Expanded NY Anti-Harassment Legislation Has Become Law

08.30.2019

On June 25, we wrote about new anti-harassment legislation that we expected Governor Cuomo to sign into law.  On August 12, he did, in fact, sign that legislation and expanded the definition of what is considered legally actionable harassment in the workplace.  The traditional standard that harassment must be “severe and pervasive” will no longer apply.  Now, a complainant must show that the conduct in question rises above the level of “petty slights and trivial inconveniences.” 

 

Additional changes are:

NYS employers of any size are covered by anti-discrimination and anti-harassment laws.  Previously, this was only true in sexual harassment cases.
Traditionally, a NYS employer had a strong defense to a claim if an employee did not use the internal complaint procedure.  Now, whether an employee made a complaint or not will not be determinative of the employer’s liability in the employee’s claim.
Individuals claiming discrimination will not be required to show that a comparator was treated better than them to allege or establish such a claim.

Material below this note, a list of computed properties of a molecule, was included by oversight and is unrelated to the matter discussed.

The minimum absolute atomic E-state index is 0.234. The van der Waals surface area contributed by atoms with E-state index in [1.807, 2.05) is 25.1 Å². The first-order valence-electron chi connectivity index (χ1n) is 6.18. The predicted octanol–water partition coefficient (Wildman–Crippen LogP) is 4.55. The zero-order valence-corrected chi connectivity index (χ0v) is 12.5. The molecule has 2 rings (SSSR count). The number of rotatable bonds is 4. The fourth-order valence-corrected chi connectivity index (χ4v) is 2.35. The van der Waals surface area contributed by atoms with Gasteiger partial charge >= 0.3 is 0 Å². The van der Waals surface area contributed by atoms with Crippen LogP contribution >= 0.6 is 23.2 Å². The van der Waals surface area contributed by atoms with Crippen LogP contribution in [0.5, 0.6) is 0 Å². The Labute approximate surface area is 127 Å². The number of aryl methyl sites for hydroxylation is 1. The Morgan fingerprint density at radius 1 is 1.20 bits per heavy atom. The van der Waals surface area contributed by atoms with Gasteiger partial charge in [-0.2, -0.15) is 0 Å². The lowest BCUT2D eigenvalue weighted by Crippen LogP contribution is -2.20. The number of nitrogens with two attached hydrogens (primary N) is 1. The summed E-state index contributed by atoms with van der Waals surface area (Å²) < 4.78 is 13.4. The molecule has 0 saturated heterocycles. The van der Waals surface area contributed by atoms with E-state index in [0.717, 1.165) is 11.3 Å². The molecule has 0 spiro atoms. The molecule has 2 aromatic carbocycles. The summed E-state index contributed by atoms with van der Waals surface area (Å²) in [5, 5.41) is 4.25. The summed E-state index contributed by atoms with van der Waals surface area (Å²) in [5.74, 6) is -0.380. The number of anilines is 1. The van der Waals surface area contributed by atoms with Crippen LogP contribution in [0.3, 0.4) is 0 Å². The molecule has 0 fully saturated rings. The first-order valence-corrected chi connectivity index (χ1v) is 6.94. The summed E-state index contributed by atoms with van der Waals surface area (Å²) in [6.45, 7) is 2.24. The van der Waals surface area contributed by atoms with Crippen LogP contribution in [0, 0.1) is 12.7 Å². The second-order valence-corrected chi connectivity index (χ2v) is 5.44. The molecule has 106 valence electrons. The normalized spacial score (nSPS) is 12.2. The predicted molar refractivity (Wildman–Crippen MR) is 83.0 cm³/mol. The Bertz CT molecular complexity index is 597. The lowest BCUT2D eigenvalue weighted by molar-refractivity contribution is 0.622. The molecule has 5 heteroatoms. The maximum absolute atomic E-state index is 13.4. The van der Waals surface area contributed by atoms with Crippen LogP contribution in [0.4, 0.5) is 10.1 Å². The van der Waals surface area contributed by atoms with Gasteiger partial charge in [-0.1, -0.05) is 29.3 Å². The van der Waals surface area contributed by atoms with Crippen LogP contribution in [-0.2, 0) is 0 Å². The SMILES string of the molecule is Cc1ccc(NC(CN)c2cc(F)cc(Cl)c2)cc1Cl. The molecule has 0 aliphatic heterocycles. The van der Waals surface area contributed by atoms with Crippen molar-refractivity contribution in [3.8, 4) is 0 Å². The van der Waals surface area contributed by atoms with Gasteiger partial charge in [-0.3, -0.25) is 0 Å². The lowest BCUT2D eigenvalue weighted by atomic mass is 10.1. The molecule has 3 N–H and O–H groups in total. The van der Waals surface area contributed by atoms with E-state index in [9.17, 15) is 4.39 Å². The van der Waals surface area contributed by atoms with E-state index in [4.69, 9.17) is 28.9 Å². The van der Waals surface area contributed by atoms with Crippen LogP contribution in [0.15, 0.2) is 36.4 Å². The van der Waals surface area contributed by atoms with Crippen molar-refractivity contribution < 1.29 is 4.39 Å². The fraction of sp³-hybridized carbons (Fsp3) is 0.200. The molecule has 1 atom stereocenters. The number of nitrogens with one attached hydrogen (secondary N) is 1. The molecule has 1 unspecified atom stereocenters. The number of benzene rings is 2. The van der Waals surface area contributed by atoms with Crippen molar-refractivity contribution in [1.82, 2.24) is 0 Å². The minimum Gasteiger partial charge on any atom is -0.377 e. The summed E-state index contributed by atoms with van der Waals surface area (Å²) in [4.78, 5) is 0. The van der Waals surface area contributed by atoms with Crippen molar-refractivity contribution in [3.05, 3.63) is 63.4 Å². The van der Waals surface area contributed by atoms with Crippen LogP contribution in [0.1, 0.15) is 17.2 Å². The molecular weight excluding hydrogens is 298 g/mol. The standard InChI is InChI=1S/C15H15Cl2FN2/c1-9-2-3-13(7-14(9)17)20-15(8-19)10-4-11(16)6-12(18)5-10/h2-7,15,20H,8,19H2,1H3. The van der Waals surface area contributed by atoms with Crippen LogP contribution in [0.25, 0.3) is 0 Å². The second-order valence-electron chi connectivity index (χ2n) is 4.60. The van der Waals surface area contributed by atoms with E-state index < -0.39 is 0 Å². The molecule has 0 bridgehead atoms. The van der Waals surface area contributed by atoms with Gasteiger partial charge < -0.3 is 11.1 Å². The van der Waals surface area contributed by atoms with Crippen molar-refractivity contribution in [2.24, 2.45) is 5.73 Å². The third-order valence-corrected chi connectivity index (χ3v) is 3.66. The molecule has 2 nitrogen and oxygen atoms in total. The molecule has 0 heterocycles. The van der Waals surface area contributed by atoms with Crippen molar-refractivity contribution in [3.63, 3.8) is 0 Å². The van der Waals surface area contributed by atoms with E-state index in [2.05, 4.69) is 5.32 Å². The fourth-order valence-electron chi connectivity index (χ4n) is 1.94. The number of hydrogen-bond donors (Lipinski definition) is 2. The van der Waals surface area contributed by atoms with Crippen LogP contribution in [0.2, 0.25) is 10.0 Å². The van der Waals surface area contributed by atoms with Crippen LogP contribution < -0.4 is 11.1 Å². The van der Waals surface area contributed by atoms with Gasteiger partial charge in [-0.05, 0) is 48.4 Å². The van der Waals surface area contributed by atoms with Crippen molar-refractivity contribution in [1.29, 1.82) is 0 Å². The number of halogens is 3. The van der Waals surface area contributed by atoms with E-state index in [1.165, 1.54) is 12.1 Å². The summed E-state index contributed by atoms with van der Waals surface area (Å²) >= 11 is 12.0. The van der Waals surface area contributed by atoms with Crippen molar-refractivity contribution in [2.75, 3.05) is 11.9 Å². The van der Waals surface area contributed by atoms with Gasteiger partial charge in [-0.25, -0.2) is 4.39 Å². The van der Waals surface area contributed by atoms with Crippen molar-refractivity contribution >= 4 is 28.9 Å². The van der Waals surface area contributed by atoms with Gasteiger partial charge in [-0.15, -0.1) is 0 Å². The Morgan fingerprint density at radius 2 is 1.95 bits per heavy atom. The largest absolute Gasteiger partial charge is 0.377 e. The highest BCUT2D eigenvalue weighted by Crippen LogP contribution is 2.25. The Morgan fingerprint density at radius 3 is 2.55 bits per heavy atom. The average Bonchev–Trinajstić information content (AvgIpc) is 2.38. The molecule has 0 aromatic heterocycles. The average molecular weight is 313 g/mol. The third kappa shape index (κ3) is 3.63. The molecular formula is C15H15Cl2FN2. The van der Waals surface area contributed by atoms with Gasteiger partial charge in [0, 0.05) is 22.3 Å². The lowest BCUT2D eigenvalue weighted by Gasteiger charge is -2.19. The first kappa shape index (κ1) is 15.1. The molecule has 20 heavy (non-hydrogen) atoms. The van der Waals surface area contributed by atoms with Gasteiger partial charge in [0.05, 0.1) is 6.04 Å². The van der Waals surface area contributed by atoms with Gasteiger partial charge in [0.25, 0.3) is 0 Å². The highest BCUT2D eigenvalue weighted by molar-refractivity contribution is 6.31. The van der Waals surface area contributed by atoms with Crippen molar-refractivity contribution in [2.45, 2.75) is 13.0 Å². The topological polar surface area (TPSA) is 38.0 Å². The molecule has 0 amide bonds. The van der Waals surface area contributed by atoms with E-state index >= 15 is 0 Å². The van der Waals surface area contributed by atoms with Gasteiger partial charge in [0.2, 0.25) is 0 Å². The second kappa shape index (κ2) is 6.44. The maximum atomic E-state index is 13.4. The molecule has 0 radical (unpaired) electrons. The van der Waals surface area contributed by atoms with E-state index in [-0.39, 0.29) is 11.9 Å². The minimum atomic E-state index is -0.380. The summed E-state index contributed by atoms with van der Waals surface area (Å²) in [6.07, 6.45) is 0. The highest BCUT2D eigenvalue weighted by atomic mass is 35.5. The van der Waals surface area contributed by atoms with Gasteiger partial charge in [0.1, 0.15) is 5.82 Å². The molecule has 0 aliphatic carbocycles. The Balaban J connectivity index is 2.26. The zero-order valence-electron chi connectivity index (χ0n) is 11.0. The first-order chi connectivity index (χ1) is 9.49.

Punitive damages will be available in discrimination, harassment, and retaliation cases. 
A prevailing employee “shall” be awarded attorney’s fees, while a prevailing employer may seek attorneys’ fees if it can show the employee brought a frivolous claim.
Employers must distribute their harassment policy both at the time of hire and during annual sexual harassment prevention training.  The policy must be given in English as well as in the language identified by each employee as that employee’s primary language so long as NYS published a model policy in that primary language. 

Most of these changes go into effect 60 days after the law was signed.   The law also expands the definition of “employer” to include not only a corporation or entity, but “any person” acting as the employer.  This means individuals acting as an employer as defined by law can be held personally liable for illegal conduct.  Previously, individuals could only be personally liable for discrimination and/or harassment if they “aided and abetted” the discriminatory conduct.    

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